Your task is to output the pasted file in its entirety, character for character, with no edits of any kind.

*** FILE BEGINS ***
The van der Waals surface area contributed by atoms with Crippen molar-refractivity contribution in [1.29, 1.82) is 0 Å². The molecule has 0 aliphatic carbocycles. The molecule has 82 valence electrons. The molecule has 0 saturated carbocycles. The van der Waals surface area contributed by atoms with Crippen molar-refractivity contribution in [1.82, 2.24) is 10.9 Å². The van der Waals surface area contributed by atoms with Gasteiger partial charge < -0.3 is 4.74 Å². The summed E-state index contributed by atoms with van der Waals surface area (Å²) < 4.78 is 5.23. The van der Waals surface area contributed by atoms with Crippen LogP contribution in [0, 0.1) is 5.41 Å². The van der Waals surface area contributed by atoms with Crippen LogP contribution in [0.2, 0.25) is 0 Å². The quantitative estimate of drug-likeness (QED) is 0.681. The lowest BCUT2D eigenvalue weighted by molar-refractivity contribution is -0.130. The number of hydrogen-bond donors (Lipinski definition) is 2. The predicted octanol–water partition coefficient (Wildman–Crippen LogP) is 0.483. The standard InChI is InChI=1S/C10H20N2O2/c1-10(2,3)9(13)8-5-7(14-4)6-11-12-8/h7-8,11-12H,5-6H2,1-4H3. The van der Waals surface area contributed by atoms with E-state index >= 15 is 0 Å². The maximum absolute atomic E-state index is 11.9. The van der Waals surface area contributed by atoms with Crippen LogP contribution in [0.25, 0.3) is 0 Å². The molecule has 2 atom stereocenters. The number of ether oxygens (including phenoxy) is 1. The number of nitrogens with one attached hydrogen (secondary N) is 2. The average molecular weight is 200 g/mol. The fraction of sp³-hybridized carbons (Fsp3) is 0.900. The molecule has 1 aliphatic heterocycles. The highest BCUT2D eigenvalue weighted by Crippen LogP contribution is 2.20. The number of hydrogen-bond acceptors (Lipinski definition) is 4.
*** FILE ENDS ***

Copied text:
The van der Waals surface area contributed by atoms with Crippen molar-refractivity contribution in [1.29, 1.82) is 0 Å². The molecule has 0 aliphatic carbocycles. The molecule has 82 valence electrons. The molecule has 0 saturated carbocycles. The van der Waals surface area contributed by atoms with Crippen molar-refractivity contribution in [1.82, 2.24) is 10.9 Å². The van der Waals surface area contributed by atoms with Gasteiger partial charge < -0.3 is 4.74 Å². The summed E-state index contributed by atoms with van der Waals surface area (Å²) < 4.78 is 5.23. The van der Waals surface area contributed by atoms with Crippen LogP contribution in [0, 0.1) is 5.41 Å². The van der Waals surface area contributed by atoms with Crippen LogP contribution in [0.2, 0.25) is 0 Å². The quantitative estimate of drug-likeness (QED) is 0.681. The lowest BCUT2D eigenvalue weighted by molar-refractivity contribution is -0.130. The number of hydrogen-bond donors (Lipinski definition) is 2. The predicted octanol–water partition coefficient (Wildman–Crippen LogP) is 0.483. The standard InChI is InChI=1S/C10H20N2O2/c1-10(2,3)9(13)8-5-7(14-4)6-11-12-8/h7-8,11-12H,5-6H2,1-4H3. The van der Waals surface area contributed by atoms with E-state index >= 15 is 0 Å². The maximum absolute atomic E-state index is 11.9. The van der Waals surface area contributed by atoms with Crippen LogP contribution in [0.25, 0.3) is 0 Å². The molecule has 2 atom stereocenters. The number of ether oxygens (including phenoxy) is 1. The number of nitrogens with one attached hydrogen (secondary N) is 2. The average molecular weight is 200 g/mol. The fraction of sp³-hybridized carbons (Fsp3) is 0.900. The molecule has 1 aliphatic heterocycles. The highest BCUT2D eigenvalue weighted by Crippen LogP contribution is 2.20. The number of hydrogen-bond acceptors (Lipinski definition) is 4.